WORLD Coronavirus-related expressions of xenophobia irresponsible: UN expert


Coronavirus-related expressions of xenophobia irresponsible: UN expert


17:08, March 24, 2020


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GENEVA, March 23 (Xinhua) -- A United Nations (UN) expert on Monday stressed here that it is dismaying to witness state officials adopting coronavirus-related expressions of xenophobia, describing such rhetoric with geographic references as irresponsible and discriminatory.

E. Tendayi Achiume, UN special rapporteur on contemporary forms of racism, racial discrimination, xenophobia and related intolerance, said in a media statement that governments must ensure that their response to the COVID-19 pandemic does not contribute to xenophobia and racial discrimination, and that they must eradicate xenophobia throughout all state policies and messaging.

"This sort of calculated use of a geographic-based name for this virus is rooted in and fosters racism and xenophobia. In this case, it serves to isolate and stigmatize individuals who are or are perceived to be of Chinese or other East Asian descent," the expert said.

She cited the World Health Organization (WHO) as saying that disease names do matter to the people who are directly affected. Certain disease names provoke a backlash against members of particular religious or ethnic communities and can have serious consequences for peoples'lives and livelihoods.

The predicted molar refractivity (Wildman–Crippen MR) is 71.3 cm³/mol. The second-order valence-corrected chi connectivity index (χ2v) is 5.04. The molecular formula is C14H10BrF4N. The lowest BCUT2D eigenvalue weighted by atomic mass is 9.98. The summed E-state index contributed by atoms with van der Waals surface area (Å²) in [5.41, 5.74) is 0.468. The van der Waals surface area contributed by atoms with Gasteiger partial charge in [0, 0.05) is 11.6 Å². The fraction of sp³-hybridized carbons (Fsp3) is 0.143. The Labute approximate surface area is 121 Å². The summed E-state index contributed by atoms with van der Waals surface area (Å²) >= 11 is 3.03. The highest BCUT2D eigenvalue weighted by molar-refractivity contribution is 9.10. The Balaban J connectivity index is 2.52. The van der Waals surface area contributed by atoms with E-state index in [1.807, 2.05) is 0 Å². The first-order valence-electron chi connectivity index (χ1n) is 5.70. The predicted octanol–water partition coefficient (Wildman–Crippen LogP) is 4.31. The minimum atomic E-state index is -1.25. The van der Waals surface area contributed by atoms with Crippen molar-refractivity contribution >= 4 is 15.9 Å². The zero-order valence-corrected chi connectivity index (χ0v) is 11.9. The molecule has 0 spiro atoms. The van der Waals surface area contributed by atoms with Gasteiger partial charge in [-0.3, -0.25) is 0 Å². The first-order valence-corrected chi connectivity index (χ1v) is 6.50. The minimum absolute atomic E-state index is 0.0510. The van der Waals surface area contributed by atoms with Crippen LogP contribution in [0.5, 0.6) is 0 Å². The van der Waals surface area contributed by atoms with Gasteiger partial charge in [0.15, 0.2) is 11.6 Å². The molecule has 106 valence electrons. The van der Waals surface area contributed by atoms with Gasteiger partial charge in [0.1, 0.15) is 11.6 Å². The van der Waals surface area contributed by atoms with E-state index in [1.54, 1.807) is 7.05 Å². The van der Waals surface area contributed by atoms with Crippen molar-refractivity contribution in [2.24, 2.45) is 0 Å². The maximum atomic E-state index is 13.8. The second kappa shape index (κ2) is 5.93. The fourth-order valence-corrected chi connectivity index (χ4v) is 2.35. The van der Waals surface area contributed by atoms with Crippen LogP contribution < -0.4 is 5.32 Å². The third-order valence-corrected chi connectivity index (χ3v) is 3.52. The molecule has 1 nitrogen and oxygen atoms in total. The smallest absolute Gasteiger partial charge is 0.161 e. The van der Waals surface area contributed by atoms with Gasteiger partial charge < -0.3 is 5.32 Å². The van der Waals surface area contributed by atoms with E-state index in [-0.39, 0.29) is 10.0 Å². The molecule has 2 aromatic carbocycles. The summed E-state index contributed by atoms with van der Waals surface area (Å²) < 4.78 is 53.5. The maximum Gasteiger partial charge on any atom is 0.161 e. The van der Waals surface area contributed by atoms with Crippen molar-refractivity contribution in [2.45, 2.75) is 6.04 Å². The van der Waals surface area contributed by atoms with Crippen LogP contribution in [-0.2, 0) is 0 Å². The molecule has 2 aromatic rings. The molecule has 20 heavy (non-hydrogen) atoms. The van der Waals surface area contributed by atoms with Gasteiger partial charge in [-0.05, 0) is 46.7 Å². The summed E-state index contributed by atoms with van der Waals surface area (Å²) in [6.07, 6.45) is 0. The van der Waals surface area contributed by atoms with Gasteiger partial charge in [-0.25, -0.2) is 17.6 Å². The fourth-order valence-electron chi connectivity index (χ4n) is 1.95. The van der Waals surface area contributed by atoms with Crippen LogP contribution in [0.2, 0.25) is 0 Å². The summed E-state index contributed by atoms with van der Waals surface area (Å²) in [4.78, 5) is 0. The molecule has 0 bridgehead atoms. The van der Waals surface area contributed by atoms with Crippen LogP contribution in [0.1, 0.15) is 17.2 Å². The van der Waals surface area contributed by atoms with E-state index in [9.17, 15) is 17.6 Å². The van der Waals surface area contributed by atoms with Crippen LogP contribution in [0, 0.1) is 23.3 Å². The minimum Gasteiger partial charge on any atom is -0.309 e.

"These consequences have already become a reality. Over the past two months, people who are perceived or known to be of Chinese or other East Asian descent have been subject to racist and xenophobic attacks related to the virus," she said.

According to the expert, these attacks have ranged from hateful slurs to denial of services or even brutal acts of violence.

"Crises like the coronavirus pandemic remind us that we are all connected and that our wellbeing is interdependent," the expert stressed.

"Furthermore, political rhetoric and policy that stokes fear and diminishes the equality of all people is counterproductive. To treat and combat the spread of COVID-19 effectively, individuals must have access to accurate health advice and sufficient healthcare without fear of discrimination," she argued.

Appointed by the UN Human Rights Council in 2017, Achiume is an assistant professor of law at the University of California, Los Angeles School of Law.  

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